June 21st is upon us, marking our first Community Supported Agriculture organic veggie basket:

1 bunch Spring Onions
1 bag Mesclun
1 head Lettuce
Baby Bok Choy
1 bunch Radishes
1 bunch Garlic Scapes
1 potted Basil Plant
1 bunch Tarragon

Early season is salad season. Enjoy your lettuce and meclun with some of the tender sweet radishes, spring onions and some chopped basil and tarragon. My favourite dressing is the following shaken in a mason jar: olive oil, local honey, whole grain dijon mustard, white wine vinegar, cracked pepper, sea salt. I often add some scrambled egg (from our hens) on top of the salad to give it a bit more weight!

If you find radishes a bit too hot, try cooking them…

Radishes with Brown Butter, Lemon, and Tops

1 bunch of Radishes
1 Tbsp. Olive Oil
Coarse Salt
1 Tbsp. Unsalted Butter
1/2 tsp. Fresh Lemon Juice

Preheat oven to 450 F and brush a pan with the olive oil. Coarsely chop the first inch of radish tops and set aside. Cut the radishes in half. Toss the radishes with the olive oil and place them cut side down on the pan and sprinkle with salt. Roast the radishes until they are tender crisp ~ 18 minutes. Melt the butter in a pan and stir it occasionally until it browns. Remove from heat and stir in the lemon juice. Put radishes on a dish and drizzle with the brown lemon butter.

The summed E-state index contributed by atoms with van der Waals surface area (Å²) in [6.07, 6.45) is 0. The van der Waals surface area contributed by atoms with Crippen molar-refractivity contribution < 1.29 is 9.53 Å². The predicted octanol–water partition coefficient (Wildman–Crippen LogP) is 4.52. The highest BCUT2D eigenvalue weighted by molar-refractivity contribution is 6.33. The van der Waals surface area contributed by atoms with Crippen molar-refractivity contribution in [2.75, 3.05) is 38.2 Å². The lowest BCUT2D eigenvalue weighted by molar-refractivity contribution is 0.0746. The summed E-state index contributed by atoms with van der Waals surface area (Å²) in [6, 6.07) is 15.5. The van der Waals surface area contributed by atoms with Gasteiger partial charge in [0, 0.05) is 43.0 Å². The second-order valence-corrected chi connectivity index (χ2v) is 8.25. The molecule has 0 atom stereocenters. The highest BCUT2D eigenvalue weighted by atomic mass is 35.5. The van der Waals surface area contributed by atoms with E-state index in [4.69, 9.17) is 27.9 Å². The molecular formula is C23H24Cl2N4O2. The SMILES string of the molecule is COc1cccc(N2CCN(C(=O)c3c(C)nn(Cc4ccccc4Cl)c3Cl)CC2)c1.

Radish Butter on Baguette

Grate your bunch of radishes, and using some paper towel, squeeze out the liquid. Mix the grated radish with 4 Tbsp of unsalted butter. Spread the radish butter on a baguette and toast in the oven like you would garlic bread – 375 F until crispy and browned.

Ginger, Soy and Sesame Baby Bok Choy 

~3 heads of Baby Bok Choy
1 Tbsp. Olive Oil
1 Clove Garlic, chopped
1 Tbsp. Ginger Root, minced
Pinch Hot Pepper Flakes
1 Tbsp. Soy Sauce
1 tsp. Sesame Oil

Trim the base of your Bok Choy and cut in half lengthwise. Heat Olive Oil, Ginger Root, Hot Pepper Flakes in a pan over medium heat and add the chopped garlic, cooking it for about 30 seconds. Toss in the Bok Choy along with 2 Tbsp of water. Cover and steam for about 4 minutes until tender crisp. Drizzle with the Soy Sauce and Sesame Oil. Makes a nice side dish.

Garlic Scapes

Scapes are often compared to beans, but garlicy tasting. You can eat the entire scape but the pod and tip above it are often fibrous and best discarded. I’m happy eating the whole scape though. I think garlic scapes are best served in the most simple way: sauteed in a pan with butter. You can also…

  • chop them up and mix them with sourcream for a dip
  • chop them and sprinkle them on a salad
  • chop them and add to a dressing
  • add to mashed potatoes for a gentle garlic flavour
  • make a pesto

Happy Eating!

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